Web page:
The job market economics are clear. Regardless of the COVID distraction of the last several months, the escalating competition for workers and a shrinking talent pool will (again) likely come together, intensifying an employee-in-control marketplace. The need for trained and talented workers is likely to grow faster than their availability, again.
A decrease in unemployment, the shrinking number of available people, and increasing turnover will again soon converge. With fewer qualified workers to fill growing jobs, employees will have even more choice in where they will work, clearly giving the employee the power in the occupational marketplace.
The laws of supply and demand typically apply in the buying, selling, and pricing of goods and services. For example, when excess houses are on the market, prices stabilize or decline, additional incentives are offered, and we have what is referred to as a buyers’ market. A sellers’ market occurs when limited houses are available in a growing geographic market. Prices increase regardless of whether the kitchen, bathroom, and landscaping are upgraded.
So too, economic laws of supply and demand apply to work and the workforce. An employer-in-control market occurs when the supply of workers exceeds the number of jobs available. In this environment, there are plenty of people to do the work that needs to be done, and companies typically have control of the employment relationship, including how they choose to treat and compensate employees. When job availability exceeds the supply of workers, the market becomes one of employee-in-control. In this environment, employees have the choice to define and co-manage the employment relationship.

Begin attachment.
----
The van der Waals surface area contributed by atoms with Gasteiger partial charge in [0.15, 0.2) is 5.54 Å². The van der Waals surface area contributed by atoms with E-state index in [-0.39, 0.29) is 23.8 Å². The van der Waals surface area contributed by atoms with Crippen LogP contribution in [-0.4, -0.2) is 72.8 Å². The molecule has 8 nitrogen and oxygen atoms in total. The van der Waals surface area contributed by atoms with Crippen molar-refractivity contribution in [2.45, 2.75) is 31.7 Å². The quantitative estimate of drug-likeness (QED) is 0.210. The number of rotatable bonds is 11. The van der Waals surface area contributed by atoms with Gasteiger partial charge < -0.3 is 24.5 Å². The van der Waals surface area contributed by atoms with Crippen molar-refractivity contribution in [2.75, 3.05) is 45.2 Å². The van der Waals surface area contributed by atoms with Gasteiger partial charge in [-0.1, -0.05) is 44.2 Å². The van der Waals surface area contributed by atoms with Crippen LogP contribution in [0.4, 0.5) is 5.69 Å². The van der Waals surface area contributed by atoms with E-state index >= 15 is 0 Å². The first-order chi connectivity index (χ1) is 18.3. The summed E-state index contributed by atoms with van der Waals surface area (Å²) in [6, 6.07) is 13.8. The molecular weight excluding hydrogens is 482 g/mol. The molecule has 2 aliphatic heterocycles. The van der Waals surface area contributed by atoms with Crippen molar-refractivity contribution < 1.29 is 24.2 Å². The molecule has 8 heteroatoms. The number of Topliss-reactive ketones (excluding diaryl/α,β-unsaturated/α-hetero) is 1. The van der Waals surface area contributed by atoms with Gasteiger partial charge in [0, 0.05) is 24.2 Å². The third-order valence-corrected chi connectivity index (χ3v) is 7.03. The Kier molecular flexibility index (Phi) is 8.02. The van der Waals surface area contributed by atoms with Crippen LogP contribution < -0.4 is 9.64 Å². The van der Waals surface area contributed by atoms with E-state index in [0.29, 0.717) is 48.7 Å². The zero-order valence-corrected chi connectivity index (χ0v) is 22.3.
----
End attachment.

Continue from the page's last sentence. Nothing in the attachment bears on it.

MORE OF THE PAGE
Companies that ignore employment trends relevant to their geography or industry will be compromised by not having the people to do the work that needs to be done. Attraction, recruiting, and retention costs will rise, which will significantly compromise growth and profitability. Employee turnover must and can be managed.